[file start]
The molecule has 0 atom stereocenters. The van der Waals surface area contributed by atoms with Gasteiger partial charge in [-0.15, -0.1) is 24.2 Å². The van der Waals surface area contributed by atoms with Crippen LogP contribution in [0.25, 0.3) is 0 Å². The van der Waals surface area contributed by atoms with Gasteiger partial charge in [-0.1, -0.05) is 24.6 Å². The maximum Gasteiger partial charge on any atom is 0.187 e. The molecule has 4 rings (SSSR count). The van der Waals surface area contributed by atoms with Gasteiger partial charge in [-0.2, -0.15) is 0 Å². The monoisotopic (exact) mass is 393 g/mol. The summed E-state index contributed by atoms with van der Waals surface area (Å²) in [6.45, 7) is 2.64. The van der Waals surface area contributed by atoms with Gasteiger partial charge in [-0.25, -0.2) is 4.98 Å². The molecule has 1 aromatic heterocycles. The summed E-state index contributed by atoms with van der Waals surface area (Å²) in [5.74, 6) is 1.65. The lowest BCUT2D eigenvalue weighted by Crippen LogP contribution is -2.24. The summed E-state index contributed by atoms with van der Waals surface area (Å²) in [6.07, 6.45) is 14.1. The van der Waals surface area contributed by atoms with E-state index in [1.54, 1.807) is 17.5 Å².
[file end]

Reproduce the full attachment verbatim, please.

The molecule has 0 atom stereocenters. The van der Waals surface area contributed by atoms with Gasteiger partial charge in [-0.15, -0.1) is 24.2 Å². The van der Waals surface area contributed by atoms with Crippen LogP contribution in [0.25, 0.3) is 0 Å². The van der Waals surface area contributed by atoms with Gasteiger partial charge in [-0.1, -0.05) is 24.6 Å². The maximum Gasteiger partial charge on any atom is 0.187 e. The molecule has 4 rings (SSSR count). The van der Waals surface area contributed by atoms with Gasteiger partial charge in [-0.2, -0.15) is 0 Å². The monoisotopic (exact) mass is 393 g/mol. The summed E-state index contributed by atoms with van der Waals surface area (Å²) in [6.45, 7) is 2.64. The van der Waals surface area contributed by atoms with Gasteiger partial charge in [-0.25, -0.2) is 4.98 Å². The molecule has 1 aromatic heterocycles. The summed E-state index contributed by atoms with van der Waals surface area (Å²) in [5.74, 6) is 1.65. The lowest BCUT2D eigenvalue weighted by Crippen LogP contribution is -2.24. The summed E-state index contributed by atoms with van der Waals surface area (Å²) in [6.07, 6.45) is 14.1. The van der Waals surface area contributed by atoms with E-state index in [1.54, 1.807) is 17.5 Å².